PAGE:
3. Since our hope is set much higher, and deeper, in this regard, then clearly the earth that is promised to the meek is not mere expansion of territory, but a new heavens and a new earth.

 

Meekness

  1. St. Gregory interprets it as quietness and slowness.
    1. If this is the case, he says, then clearly, not everything ought to be done with meekness. A meek runner would fall behind in the race. A meek boxer would lose the match. St. Paul advises us to increase our speed, “So run that you may obtain.” Not only that, but Paul was an example of ever increasing asceticism, violence (as in, the violent take it by force) towards his body.
      1. “Thus Paul is a swift and nimble fighter, David enlarges his steps in pursuit of his enemy, the Bridegroom in the Canticle is likened to a roe because of his speed, leaping upon the mountains and skipping over the hills; and there are many other sayings placing speed of movement above the slowness that goes with meekness.” (101)
    2. So why is meekness called blessed?
      1. There is a tendency toward evil in nature. And when one falls, there is a great swiftness in the falling. “Since…in these circumstances speed is something dangerous, the concept of its opposite would be called blessed. Now the habit that gives way to such downward impulses only slowly and with difficulty is called meekness.”
      2. Meekness is like a flame, always tending to move upwards, and only with difficulty moving in the opposite direction. “Hence, as our nature is very quick to turn towards evil, slowness and quiet in these matters is called blessed. For calm in such things proves the presence of the upward movement.” (102)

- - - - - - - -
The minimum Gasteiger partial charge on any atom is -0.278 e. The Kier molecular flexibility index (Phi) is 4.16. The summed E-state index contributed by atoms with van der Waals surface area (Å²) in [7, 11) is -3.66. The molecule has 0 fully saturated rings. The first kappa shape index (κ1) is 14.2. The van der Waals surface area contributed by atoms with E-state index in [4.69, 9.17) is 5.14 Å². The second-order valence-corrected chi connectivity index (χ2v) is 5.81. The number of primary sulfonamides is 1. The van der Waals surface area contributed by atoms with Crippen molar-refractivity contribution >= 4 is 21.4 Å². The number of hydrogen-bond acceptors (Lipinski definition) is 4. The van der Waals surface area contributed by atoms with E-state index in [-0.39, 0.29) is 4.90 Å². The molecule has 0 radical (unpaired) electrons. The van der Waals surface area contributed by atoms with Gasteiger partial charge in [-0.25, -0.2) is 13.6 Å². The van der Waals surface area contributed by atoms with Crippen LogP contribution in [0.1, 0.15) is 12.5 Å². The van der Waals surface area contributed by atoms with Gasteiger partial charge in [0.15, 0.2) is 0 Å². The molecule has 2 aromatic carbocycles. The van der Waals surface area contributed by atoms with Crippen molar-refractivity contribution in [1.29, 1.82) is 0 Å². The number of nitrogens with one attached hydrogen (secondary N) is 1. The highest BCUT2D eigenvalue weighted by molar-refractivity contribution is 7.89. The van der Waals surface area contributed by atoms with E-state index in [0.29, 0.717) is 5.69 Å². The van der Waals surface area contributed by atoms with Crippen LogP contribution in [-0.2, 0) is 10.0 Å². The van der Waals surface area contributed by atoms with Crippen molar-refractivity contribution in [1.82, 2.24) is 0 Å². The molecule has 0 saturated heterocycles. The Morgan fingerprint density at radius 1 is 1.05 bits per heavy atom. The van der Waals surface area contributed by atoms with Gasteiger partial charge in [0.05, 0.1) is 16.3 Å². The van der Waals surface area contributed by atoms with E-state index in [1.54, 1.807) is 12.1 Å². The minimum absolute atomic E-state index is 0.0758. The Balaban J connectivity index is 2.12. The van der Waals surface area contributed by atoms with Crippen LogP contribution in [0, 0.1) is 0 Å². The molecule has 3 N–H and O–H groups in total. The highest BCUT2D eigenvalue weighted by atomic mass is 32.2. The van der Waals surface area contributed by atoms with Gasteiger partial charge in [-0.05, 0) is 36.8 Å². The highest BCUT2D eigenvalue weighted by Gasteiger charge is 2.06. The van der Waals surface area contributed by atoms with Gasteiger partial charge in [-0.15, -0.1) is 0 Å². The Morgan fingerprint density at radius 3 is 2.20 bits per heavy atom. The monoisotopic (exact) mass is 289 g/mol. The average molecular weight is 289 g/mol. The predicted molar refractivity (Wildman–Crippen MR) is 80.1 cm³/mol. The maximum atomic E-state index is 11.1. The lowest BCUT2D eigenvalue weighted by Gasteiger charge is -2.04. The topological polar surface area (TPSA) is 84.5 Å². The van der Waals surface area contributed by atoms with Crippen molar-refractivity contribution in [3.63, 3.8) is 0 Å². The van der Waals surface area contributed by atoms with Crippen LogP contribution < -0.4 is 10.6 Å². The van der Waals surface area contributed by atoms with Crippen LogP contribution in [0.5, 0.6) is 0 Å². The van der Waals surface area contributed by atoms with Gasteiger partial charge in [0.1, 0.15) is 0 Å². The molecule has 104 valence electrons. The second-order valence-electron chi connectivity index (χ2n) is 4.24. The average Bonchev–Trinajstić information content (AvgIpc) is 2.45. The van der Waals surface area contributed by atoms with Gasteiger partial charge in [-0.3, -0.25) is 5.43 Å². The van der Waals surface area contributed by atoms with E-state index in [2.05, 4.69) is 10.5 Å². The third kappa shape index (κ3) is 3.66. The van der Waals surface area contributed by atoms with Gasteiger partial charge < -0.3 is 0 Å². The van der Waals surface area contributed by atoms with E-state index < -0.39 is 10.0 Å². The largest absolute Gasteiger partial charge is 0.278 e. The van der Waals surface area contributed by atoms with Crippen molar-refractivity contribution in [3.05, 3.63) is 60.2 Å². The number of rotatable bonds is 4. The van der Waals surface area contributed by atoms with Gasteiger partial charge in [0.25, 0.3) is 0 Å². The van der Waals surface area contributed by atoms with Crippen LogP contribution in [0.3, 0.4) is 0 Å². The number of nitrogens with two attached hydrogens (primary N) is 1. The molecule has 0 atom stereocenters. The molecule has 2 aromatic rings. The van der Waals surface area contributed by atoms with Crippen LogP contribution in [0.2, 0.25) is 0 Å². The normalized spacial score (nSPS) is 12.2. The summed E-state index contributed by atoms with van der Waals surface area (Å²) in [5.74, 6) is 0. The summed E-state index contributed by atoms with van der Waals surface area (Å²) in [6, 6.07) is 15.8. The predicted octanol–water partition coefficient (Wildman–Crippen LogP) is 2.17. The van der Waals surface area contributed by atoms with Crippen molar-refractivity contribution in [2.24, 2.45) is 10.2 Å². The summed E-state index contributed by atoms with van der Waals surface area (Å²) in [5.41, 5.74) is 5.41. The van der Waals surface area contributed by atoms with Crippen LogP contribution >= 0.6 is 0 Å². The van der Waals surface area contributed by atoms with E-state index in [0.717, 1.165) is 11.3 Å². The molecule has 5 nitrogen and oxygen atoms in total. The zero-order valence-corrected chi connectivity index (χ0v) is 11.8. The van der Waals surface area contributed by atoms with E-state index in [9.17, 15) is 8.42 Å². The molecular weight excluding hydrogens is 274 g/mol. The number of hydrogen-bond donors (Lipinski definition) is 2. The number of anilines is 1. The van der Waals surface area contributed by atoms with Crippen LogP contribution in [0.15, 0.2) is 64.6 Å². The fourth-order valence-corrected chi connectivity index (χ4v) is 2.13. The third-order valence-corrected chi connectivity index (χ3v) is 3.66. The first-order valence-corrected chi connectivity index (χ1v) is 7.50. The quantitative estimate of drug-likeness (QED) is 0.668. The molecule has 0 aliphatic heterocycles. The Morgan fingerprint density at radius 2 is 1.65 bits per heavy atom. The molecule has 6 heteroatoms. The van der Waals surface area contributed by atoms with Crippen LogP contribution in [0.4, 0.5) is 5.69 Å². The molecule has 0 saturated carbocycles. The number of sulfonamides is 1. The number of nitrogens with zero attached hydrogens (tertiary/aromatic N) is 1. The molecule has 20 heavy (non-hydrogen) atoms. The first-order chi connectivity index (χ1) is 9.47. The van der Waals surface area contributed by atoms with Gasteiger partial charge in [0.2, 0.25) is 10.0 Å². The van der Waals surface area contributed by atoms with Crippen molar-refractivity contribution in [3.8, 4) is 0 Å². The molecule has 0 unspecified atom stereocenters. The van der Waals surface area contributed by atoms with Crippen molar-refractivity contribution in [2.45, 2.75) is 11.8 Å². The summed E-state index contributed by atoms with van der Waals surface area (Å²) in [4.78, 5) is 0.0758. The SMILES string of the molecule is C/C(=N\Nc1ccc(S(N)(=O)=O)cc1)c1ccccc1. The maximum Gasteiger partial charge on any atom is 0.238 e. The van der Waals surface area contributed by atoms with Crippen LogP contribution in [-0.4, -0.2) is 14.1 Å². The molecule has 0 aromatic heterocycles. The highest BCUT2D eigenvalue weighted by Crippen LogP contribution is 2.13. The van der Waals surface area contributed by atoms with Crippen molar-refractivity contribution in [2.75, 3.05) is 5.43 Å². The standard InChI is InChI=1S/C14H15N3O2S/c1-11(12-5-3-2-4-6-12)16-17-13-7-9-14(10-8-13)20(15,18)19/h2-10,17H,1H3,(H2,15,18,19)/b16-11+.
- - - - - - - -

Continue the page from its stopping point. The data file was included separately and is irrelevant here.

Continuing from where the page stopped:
3. In life we are beset by passions that pull us in different directions, it is impossible not to feel the tug. “Therefore the Lord calls blessed not those who live in complete isolation from the passions; for it is impossible to secure a perfectly immaterial and passionless mode of life…But he calls meekness a standard of virtue attainable in the life of the flesh, and he says that meekness suffices for beatitude.” If complete absence of passion were commanded, he syas, it would be like asking fish to live in the air or birds to live in water.
      4. “If the Beatitude ordered man to be unmoved by desires, the blessing would be quite useless for life. But actually He does not say a man is to be condemned if he chances to desire something, but only if of set purpose he lets himself be drawn to passion. For the weakness inherent in our nature frequently causes such desires to arise against our will; it is the work of virtue not to let ourselves get carried away by the impulse of passion as by a torrent, but to resist such leanings manfully and to defeat passion by reason.”
    3. 103 – The example of wrath, meekness is its exact opposite. Meekness after humility. “Well established humility is the mother of the habit of meekness.”